Historians have long debated the reasons why U.S. President Harry Truman supported the partition of Palestine and the creation of Israel in 1948: was he motivated primarily by political considerations in an election year, or more nobly by a moral imperative to secure a refuge for Jews, or was his hand simply forced by an inexorable series of developments that would have led to the creation of a Jewish state no matter what he did? Whereas the truth probably lies in some combination of all three possibilities, the topic is so emotional that historians rarely take such a middle ground. Critics of the partition decision tend to impute only domestic political motives to Truman, not giving him any credit for humanitarian impulses. Supporters of partition, on the other hand, not only credit Truman solely with noble motives but also purport to be horrified at the notion that he might have been driven by anything so crass as election politics or lobby pressures--as if politicians somehow lose all political motivation when the issue is Israel.
Historian Michael Benson is one of these sentimental scholars. We know where he is coming from in the preface, as he announces his intention to show "conclusively" that, "despite both domestic and international strategy arguments made by countless advisers, Truman's decision to recognize the State of Israel was made on the grounds of moral, emotional, and sentimental sympathy" (p. xi). Benson wears his own heart on his sleeve throughout the book and implies, absurdly, that assigning political motives to Truman would tend to portray him as acting out of "cheap political advantage," rendering the creation of Israel somehow "illicit and ignoble" (p. ix). Truman, Benson says repeatedly, did what was "right" in facilitating the creation of Israel because he had had a religious upbringing, heavily imbued with Bible study, that gave him a value system that showed him the "right" way.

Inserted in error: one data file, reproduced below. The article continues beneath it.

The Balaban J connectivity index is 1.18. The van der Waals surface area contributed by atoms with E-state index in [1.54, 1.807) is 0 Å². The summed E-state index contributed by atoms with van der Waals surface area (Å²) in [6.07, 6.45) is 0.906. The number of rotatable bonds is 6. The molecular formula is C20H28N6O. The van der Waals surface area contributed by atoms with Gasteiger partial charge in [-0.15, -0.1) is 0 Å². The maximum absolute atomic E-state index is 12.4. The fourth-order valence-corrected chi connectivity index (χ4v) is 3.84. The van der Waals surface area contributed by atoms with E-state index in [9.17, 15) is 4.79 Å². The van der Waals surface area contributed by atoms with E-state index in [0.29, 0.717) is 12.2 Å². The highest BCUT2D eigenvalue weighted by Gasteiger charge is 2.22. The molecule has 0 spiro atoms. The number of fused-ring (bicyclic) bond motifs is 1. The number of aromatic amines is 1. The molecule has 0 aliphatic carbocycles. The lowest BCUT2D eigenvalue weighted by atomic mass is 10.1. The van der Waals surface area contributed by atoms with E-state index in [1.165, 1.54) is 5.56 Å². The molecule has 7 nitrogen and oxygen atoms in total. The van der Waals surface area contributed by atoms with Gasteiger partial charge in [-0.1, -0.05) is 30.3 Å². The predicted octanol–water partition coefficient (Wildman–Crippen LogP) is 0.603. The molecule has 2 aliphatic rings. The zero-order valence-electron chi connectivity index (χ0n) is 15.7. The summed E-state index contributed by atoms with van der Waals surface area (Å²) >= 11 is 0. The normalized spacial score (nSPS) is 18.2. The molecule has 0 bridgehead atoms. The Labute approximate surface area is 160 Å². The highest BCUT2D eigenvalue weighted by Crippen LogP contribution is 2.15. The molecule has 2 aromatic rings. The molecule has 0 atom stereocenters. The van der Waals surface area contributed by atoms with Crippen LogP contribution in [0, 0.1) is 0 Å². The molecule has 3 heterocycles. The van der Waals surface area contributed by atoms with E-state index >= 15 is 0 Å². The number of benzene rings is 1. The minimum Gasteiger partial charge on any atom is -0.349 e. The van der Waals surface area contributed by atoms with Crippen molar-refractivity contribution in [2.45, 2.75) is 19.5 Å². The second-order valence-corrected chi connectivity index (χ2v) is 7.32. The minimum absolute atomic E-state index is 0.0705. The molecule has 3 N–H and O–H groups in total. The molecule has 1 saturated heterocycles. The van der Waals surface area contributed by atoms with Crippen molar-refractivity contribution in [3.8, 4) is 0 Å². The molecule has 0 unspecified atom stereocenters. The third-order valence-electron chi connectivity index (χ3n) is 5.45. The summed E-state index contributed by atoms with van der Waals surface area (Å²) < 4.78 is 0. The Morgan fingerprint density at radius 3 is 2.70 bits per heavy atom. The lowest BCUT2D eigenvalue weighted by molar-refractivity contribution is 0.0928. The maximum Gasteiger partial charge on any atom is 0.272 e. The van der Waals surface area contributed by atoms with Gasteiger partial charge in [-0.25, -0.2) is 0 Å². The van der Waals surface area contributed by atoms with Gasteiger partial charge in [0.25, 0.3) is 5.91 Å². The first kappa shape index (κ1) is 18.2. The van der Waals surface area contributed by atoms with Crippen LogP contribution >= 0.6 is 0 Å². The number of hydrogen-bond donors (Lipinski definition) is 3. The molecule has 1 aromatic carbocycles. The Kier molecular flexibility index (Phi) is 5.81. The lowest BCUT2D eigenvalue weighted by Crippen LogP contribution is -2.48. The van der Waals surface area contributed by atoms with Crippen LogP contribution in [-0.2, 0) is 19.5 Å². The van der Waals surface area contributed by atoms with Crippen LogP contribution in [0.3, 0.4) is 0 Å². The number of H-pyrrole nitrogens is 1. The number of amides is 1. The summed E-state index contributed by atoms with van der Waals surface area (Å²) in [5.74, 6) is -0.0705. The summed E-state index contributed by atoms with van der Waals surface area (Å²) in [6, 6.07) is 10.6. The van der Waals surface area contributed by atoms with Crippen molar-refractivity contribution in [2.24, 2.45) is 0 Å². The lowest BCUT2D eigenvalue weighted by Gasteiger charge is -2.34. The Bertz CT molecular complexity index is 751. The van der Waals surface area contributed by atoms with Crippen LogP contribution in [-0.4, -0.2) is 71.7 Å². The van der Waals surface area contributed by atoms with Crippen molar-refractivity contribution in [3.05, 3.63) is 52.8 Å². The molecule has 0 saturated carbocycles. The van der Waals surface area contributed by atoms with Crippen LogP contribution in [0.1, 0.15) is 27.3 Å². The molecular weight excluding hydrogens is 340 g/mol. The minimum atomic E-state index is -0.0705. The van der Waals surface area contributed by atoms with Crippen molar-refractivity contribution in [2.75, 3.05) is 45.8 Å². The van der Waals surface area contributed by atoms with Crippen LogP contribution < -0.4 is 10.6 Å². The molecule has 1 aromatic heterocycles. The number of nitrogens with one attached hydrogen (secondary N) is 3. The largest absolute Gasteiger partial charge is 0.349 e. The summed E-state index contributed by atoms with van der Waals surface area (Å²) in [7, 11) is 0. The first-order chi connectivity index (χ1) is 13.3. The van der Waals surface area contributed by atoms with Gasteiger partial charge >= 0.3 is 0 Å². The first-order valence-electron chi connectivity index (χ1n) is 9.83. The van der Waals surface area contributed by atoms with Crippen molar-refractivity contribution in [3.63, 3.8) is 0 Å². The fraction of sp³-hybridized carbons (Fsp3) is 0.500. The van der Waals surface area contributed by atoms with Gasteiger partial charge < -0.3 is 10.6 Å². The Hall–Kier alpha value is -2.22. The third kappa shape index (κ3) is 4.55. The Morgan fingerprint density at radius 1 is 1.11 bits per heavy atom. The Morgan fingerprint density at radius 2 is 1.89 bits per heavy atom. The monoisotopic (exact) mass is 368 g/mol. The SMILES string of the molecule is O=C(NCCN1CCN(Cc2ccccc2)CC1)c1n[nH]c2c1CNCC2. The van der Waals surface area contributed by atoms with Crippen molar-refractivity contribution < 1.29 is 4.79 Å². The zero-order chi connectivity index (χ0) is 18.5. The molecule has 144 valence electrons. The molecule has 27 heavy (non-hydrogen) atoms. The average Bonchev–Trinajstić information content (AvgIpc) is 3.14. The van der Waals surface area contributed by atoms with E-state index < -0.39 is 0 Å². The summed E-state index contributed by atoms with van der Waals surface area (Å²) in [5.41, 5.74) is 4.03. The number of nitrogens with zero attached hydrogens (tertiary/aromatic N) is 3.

Benson has done very thorough research, and he does indeed prove Truman's lifelong dedication to the Bible, as well as his morality. For all his research, however, Benson does not disprove that other factors such as electoral politics and the pervasive pressures of Zionist lobbyists, who included some of Truman's closest advisers, played as critical a role in shaping the president's thinking on Palestine as had his childhood Bible reading.
What is most notable about this book is its total pro-Israeli orientation. It is remarkable, in fact, that any scholar who has done as much research as has Benson could have ignored so totally the Palestinian people as one of the key ingredients of the Palestine story and could have evaded so completely the issue of whether Truman the moralist was selective in how he applied his moral principles to the two sides. As Benson would have it, Truman was so immersed in the Bible that he could never have violated fundamental ethics. But the author does not try to explain why the president could not seem to bring the same moral concern to the Palestinians' dispossession in 1948 as he had to the Jews' homelessness. For Benson, as for Truman, the Palestinians barely existed except as obstacles to the Zionist enterprise. The reader of this book would scarcely know there is a Palestinian side to the story at all: There is almost no mention of Arabs in Palestine; and there is no mention whatsoever that over 700,000 Palestinians fled or were expelled during the 1948 war--which Benson calls by its Israeli name, the "War of Independence."
Neither is it apparent from Benson's version of history that any morality might lie with the Palestinian side in the conflict. He seems to assume that Zionism was by its nature a moral cause, indeed, that any cause rooted in the Bible automatically gains a monopoly on morality. The Palestinians, of course, did not appear as such in the Bible, which apparently leaves them out of history. The trouble, however, with trying to deal with historical events solely in moral terms is that one must perforce ignore those areas where one's hero showed no morality. Morality in real life, and particularly in affairs of state, is seldom as clear-cut as it is in books.
Kathleen Christison is the author of U.S. Policy on the Palestinians and Israel, (University of California Press, 1999).